“Diversity” was always made to benefit them, of course.  The university who can paint its portrait with the faces of nonwhite students and faculty wears the hue of modernity and progress.  Through our presence we allow them to embody “the future” by helping them distance themselves from their white supremacist pasts.  What’s worse, we legitimate their most addictive myth–that the ivory tower is home to only the best and the brightest our society has to offer.  Our presence is proof of their contention that entrance is now guided by merit and merit alone.  We alleviate their mid-20th century inferiority complex, incited by the Black Freedom Struggle, that forced those who studied in these hallowed halls to come to terms with the fact that they were the beneficiaries of a racist system.

Our most palpable gift to these institutions is the way we animate their moral purpose.  As they admit and enroll us they are emboldened by what they see as their commitment to the “greater good.”  We’re lucky to be here, they tell us.  And how good are they to let us in!  It’s a paternalism the student of the past will be most familiar with, one that makes “diversity” evidence of their “commitments” and inherent goodness.

Of course, our presence in the university is good and it is meaningful.  We know this.  It is one small step toward something better.  It is this knowledge, in part, that fuels the current protests.  Our real and powerful value is also indicative of the extent to which they need us.  They need us to be their mirror, to show them to themselves as they are.  Only then can they move forward as institutions–as communities–and become more like the places they believe themselves to be.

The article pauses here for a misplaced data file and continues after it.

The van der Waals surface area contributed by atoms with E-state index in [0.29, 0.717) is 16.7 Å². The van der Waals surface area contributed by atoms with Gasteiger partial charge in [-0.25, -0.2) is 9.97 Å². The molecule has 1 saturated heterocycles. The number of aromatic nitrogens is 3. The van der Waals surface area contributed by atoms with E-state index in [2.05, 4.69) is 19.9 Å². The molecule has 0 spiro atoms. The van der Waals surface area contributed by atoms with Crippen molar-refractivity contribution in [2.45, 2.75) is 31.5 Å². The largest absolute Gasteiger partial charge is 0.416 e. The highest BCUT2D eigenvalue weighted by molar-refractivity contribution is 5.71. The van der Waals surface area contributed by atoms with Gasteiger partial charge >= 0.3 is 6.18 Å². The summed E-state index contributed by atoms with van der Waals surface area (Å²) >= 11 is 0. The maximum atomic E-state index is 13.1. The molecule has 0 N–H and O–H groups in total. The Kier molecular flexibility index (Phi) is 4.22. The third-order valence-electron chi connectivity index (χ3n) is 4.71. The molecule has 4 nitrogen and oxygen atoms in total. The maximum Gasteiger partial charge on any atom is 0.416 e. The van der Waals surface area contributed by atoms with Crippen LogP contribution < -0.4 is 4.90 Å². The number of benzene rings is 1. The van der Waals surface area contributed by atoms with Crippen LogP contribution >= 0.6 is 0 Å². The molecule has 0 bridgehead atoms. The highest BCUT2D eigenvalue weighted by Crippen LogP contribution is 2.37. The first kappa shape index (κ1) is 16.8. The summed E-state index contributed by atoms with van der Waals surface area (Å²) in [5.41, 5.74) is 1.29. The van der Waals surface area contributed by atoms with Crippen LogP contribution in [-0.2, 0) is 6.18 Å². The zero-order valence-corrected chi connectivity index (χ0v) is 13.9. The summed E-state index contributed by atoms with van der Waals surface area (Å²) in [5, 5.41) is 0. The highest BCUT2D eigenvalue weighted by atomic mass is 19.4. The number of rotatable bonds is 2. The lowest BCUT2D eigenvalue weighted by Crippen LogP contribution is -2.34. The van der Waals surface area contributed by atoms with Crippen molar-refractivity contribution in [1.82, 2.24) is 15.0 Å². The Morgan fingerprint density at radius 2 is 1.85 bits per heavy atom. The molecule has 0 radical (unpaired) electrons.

We are here to give them a chance to understand how their ways of knowing, ways of being, and ways of dreaming are not the only ways.

Our colleges and universities are vessels of whiteness, proponents of an unacknowledged project of conversion.  This is the hangover of a history of formal white supremacy in the US, a system where racial prejudice became the rationale of deciding who could have power.  Even when you alter the system, if you do not actively dismantle the ideology, you risk doing little more than cosmetic change.

The palpable remnants of this ideology course through this conversion project to which most colleges and universities are committed.  They see our value only in so far as we are willing to surrender ourselves to that project and become like them.  It’s a tired notion, laughable if not for its resilience.  It deserves to be laid to rest.  If they can learn to listen to us, to see as as truly equal, they stand to be liberated from it too, from the cage it represents.  To be truly free, of course, they also have to learn to be more like us.  That’s its own struggle, to be sure, one that has few success stories.  (At least not yet.)

The student protests now taking place, and taking shape, are about this kind of liberation. But they can not make it come to fruition.  When it comes down to it, you see, that’s not our job to do.  There is no saving to be done here.  They’ve got to save themselves!  We can speak our truth and let it enable a culture of learning, even a culture of crisis.  But we can not make them learn from it.  That is a choice they have to make.  Let our voices be an alarm bell that the time for that saving is now.